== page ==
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Cardiff jobs and business round-up

More than 32,000 jobs and 26,400 new homes could be delivered in Cardiff by 2036 if Cardiff Council agrees its ‘preferred strategy' for the Replacement Local Development Plan (RDLP).

The Council's Cabinet will take a report on the RDLP at its meeting on Thursday, June 22. It recommends that the cabinet consults on a "preferred strategy" which proposes a 1% annual growth rate for housing each year up until 2036. If approved, the report will then go to the full council on June 29 for consideration.

The report and associated documents state that all 26,400 homes required in the RDLP can be delivered through existing planning permissions, or on land which is already identified for new development in the current local development plan.

If approved the RDLP could also see 6,000 affordable homes built across the city over the lifetime of the plan.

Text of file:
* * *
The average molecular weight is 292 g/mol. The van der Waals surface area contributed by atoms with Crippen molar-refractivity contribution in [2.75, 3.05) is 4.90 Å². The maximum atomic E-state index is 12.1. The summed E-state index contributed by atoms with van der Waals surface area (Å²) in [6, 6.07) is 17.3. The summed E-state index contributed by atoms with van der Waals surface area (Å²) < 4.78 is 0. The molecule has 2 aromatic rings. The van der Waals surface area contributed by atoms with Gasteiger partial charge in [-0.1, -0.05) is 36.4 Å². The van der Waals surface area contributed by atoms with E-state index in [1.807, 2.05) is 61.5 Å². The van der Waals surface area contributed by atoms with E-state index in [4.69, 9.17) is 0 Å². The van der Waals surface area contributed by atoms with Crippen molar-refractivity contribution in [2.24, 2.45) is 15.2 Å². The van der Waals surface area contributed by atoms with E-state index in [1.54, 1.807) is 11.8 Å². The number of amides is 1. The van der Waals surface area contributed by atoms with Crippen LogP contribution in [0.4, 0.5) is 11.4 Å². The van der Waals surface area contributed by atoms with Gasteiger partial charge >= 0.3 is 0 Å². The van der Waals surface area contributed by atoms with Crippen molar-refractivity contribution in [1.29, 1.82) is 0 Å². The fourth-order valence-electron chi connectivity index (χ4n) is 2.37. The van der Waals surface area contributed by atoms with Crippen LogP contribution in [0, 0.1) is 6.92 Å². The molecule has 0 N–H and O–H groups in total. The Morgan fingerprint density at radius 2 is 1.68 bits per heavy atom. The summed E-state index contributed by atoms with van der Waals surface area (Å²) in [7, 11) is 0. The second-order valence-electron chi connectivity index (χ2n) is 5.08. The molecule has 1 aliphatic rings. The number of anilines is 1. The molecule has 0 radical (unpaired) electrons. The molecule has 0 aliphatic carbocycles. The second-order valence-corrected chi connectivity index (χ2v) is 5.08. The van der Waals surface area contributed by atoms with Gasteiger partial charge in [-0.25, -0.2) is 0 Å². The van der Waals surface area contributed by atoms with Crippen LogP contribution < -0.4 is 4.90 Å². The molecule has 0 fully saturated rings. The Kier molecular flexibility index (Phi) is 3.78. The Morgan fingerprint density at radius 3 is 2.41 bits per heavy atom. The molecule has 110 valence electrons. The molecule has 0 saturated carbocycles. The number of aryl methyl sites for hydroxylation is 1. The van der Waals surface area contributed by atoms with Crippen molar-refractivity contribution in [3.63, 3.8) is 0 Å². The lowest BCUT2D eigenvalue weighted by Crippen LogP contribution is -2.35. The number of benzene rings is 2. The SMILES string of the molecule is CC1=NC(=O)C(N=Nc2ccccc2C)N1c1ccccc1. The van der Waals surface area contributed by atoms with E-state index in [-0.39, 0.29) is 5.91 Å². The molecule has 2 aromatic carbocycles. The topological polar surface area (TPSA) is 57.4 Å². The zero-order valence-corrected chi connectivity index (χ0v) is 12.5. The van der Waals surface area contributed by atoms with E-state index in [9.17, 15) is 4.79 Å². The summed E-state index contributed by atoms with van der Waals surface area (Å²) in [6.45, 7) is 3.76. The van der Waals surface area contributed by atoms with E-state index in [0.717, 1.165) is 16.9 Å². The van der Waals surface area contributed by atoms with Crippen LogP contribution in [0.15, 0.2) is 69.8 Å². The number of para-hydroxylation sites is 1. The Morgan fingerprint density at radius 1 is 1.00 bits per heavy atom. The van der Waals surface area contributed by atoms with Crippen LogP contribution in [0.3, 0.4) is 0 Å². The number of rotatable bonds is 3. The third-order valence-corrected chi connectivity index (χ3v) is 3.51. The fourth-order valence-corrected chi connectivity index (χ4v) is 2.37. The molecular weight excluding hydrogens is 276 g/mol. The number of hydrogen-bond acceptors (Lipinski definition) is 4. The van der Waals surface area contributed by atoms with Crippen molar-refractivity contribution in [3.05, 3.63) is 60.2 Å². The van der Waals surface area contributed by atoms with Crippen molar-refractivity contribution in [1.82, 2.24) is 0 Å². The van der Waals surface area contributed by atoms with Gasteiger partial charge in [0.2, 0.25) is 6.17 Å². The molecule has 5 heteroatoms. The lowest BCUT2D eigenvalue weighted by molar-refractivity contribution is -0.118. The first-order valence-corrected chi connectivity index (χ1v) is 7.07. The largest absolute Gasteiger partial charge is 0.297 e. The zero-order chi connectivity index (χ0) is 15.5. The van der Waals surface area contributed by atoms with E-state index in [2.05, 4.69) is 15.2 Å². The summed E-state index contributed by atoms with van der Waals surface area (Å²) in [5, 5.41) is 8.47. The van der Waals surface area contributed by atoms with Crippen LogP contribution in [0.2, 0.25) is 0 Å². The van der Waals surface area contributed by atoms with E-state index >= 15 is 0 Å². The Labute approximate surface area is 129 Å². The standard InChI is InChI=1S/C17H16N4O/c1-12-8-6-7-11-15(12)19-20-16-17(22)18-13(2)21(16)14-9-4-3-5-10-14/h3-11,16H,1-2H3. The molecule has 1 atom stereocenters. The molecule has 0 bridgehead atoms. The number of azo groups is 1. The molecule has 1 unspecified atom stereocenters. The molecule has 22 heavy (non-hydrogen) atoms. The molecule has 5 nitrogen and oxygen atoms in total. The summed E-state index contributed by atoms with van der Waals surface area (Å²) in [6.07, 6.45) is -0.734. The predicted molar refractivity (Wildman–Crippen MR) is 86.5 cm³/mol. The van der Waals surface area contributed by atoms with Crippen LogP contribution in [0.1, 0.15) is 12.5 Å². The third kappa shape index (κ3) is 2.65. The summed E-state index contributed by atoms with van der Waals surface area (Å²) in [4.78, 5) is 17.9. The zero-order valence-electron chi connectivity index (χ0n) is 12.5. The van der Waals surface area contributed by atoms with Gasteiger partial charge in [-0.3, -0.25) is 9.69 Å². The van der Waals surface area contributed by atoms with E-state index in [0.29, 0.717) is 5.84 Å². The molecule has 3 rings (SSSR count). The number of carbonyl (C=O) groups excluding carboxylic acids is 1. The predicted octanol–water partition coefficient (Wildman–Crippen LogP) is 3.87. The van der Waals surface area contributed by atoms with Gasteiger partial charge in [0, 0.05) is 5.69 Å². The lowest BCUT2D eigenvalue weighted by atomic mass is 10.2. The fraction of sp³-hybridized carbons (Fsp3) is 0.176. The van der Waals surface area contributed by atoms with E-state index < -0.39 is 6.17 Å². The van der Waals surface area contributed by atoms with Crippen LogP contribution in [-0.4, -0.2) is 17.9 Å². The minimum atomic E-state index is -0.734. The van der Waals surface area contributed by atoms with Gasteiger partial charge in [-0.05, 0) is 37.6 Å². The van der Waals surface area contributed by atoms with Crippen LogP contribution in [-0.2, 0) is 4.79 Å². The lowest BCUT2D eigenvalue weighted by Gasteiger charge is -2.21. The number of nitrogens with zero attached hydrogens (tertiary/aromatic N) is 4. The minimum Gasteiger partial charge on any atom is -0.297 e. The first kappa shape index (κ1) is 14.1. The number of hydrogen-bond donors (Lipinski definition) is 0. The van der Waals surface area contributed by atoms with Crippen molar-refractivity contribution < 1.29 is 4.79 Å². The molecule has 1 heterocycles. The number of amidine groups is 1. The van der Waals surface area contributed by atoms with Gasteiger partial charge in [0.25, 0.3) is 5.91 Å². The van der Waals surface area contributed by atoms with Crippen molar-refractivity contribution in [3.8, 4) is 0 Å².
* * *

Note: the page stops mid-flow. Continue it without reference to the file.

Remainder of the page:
If the cabinet approves the recommendation, the council will run a 10-week consultation over the summer, four weeks longer than the legally-binding minimum required by Welsh Government guidance. This consultation will include face-to-face drop-in sessions across the city and stakeholder workshops to gather views.

A local development plan is a strategic land-use document setting out detailed policies to control development, identifying areas for protection and promoting 'greenfield' and ‘brownfield' sites to ensure the growth of the city can be managed sustainably.

◼️ More than 100 local businesses and organisations from the public, private and third sector attended the first One Planet Cardiff Summit, hosted by Cardiff Council at Techniquest in Cardiff Bay,

Some 23% of the 1.6 million tonnes of carbon emissions generated annually in Cardiff is produced by the commercial and industrial sectors.

And today's (Tuesday 13 June) event enabled them to learn from some of the innovative local businesses that are already significantly reducing their carbon footprint, and explore how they too can help accelerate Cardiff towards a carbon neutral future.

Cardiff Council cabinet member for climate change, Councillor Caro Wild, said: "There are already lots of local businesses, organisations, and individuals doing brilliant work to reduce their emissions - but alongside that expertise and knowledge there's also a lot of energy and enthusiasm, so getting all those people into one room today will help develop partnerships that can act as a catalyst for even more urgent action."

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